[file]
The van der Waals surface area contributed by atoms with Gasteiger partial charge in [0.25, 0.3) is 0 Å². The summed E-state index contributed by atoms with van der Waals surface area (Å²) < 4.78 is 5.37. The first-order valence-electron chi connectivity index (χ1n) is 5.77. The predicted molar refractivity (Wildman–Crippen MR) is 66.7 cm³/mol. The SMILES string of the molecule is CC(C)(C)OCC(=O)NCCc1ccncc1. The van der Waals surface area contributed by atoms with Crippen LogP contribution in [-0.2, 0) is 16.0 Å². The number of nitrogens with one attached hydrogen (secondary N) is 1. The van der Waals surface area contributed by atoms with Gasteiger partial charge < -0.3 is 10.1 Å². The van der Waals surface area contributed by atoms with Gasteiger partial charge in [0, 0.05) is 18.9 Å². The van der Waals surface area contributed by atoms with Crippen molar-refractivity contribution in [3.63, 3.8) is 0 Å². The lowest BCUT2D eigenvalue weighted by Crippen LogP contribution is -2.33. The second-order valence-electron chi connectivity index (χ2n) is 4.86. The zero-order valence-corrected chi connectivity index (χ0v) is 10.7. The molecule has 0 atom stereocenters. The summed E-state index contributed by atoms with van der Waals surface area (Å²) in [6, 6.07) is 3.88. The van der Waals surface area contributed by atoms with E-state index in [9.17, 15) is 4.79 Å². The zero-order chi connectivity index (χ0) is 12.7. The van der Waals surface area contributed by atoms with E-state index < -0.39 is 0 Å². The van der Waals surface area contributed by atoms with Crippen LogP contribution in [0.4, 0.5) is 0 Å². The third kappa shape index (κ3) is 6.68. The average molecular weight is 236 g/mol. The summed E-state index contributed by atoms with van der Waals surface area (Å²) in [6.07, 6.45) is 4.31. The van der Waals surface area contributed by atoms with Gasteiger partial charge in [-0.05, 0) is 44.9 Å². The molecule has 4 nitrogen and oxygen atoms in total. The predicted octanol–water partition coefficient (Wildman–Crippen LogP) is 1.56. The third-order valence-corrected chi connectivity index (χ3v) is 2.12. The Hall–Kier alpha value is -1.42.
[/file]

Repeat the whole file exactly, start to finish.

The van der Waals surface area contributed by atoms with Gasteiger partial charge in [0.25, 0.3) is 0 Å². The summed E-state index contributed by atoms with van der Waals surface area (Å²) < 4.78 is 5.37. The first-order valence-electron chi connectivity index (χ1n) is 5.77. The predicted molar refractivity (Wildman–Crippen MR) is 66.7 cm³/mol. The SMILES string of the molecule is CC(C)(C)OCC(=O)NCCc1ccncc1. The van der Waals surface area contributed by atoms with Crippen LogP contribution in [-0.2, 0) is 16.0 Å². The number of nitrogens with one attached hydrogen (secondary N) is 1. The van der Waals surface area contributed by atoms with Gasteiger partial charge < -0.3 is 10.1 Å². The van der Waals surface area contributed by atoms with Gasteiger partial charge in [0, 0.05) is 18.9 Å². The van der Waals surface area contributed by atoms with Crippen molar-refractivity contribution in [3.63, 3.8) is 0 Å². The lowest BCUT2D eigenvalue weighted by Crippen LogP contribution is -2.33. The second-order valence-electron chi connectivity index (χ2n) is 4.86. The zero-order valence-corrected chi connectivity index (χ0v) is 10.7. The molecule has 0 atom stereocenters. The summed E-state index contributed by atoms with van der Waals surface area (Å²) in [6, 6.07) is 3.88. The van der Waals surface area contributed by atoms with E-state index in [9.17, 15) is 4.79 Å². The zero-order chi connectivity index (χ0) is 12.7. The van der Waals surface area contributed by atoms with E-state index < -0.39 is 0 Å². The van der Waals surface area contributed by atoms with Crippen LogP contribution in [0.4, 0.5) is 0 Å². The third kappa shape index (κ3) is 6.68. The average molecular weight is 236 g/mol. The summed E-state index contributed by atoms with van der Waals surface area (Å²) in [6.07, 6.45) is 4.31. The van der Waals surface area contributed by atoms with Gasteiger partial charge in [-0.05, 0) is 44.9 Å². The molecule has 4 nitrogen and oxygen atoms in total. The predicted octanol–water partition coefficient (Wildman–Crippen LogP) is 1.56. The third-order valence-corrected chi connectivity index (χ3v) is 2.12. The Hall–Kier alpha value is -1.42.